Delirium by Lauren Oliver
Release Date: February 1, 2011
Reading level: Young Adult
Before scientists found the cure, people thought love was a good thing. They didn’t understand that once love -- the deliria -- blooms in your blood, there is no escaping its hold. Things are different now. Scientists are able to eradicate love, and the governments demands that all citizens receive the cure upon turning eighteen. Lena Holoway has always looked forward to the day when she’ll be cured. A life without love is a life without pain: safe, measured, predictable, and happy.
But with ninety-five days left until her treatment, Lena does the unthinkable: She falls in love.
-- from Goodreads.com
Quick Note: This book convinced me I needed a half star in my ratings!
Delirium had a very strikingly interesting dystopia. I loved (pun intended) everything about it down the minutiae that Ms. Oliver threw in that I would never have thought of in a million years. The world was intricately and carefully woven so completely that I definitely felt that in some ways it could happen in our world given the right motivations. Which can be difficult where dystopias are concerned. This world felt authentic and well thought out.
That said, I really did not like the narrator of this story. That's not a negative comment on the writing of the character because she was very fleshed out and complete as a person. I felt she was very well developed and never seemed to stray out of character with one exception that may or may not just have to do with my personal dislike of her in general. I struggle reading narrow-minded protagonists. There isn't anything wrong with them -- there are people out there who always think inside the box and believe whatever is told to them is what is right. I personally don't like to read stories from their point of view though. I would have rather read this story from Hannah's point of view.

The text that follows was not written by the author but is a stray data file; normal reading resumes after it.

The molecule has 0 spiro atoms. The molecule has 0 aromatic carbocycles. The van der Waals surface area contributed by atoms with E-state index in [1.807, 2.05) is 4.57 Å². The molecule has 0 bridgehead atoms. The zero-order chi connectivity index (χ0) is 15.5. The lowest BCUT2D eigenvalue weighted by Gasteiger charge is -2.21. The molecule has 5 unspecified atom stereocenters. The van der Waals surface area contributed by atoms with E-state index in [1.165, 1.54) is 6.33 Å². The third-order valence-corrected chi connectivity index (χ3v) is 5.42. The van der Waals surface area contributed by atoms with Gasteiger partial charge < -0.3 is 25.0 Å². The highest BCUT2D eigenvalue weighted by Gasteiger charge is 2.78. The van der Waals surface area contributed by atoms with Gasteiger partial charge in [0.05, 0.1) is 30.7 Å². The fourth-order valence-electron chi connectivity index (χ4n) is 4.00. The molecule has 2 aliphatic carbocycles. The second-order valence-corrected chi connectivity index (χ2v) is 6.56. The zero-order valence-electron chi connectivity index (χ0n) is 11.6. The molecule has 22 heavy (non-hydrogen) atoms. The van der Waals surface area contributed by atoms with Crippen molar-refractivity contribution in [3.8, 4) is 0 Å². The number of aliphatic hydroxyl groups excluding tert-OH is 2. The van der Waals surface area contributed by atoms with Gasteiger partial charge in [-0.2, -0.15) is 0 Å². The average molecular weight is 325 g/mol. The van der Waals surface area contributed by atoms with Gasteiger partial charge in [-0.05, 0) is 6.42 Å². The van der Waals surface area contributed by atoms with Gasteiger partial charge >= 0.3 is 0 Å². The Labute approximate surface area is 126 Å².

The rest of the characters are well written and I think they all work in their own niches. Even the party goers and rule enforcers, what little we see of them, are given some personality as Lena interacts with them. I would have liked to have seen a little more of Lena's mother in interaction with Lena in memories as opposed to just being told by Lena what happened with her.
I would also have liked to have seen a little more of an interesting love interest. I felt that Alex was a little too vanilla and boy next door to inspire someone as dead set on conforming to the society's norms to break away from that as completely as she appears to do. He was really nice but I felt no spark with the two of them. It was just nice.
Unfortunately as well, there felt like there were a few scenes that could have been left out of this story to make it feel a lot tighter as a story. It sort of meanders in a couple of places and begins to feel like the scenes were written to make the book longer. They didn't seem to further the plot, the world building, or the character development.
By the time the book reached its climax and ended I wasn't emotionally invested enough in the characters to have a big reaction for which I'm sorry. This book got a lot of coverage and I know there are going to be a lot of people who really loved it. I didn't love it but it was a pretty good read. I hope the next in the series hits a bit stronger. I'll definitely read it!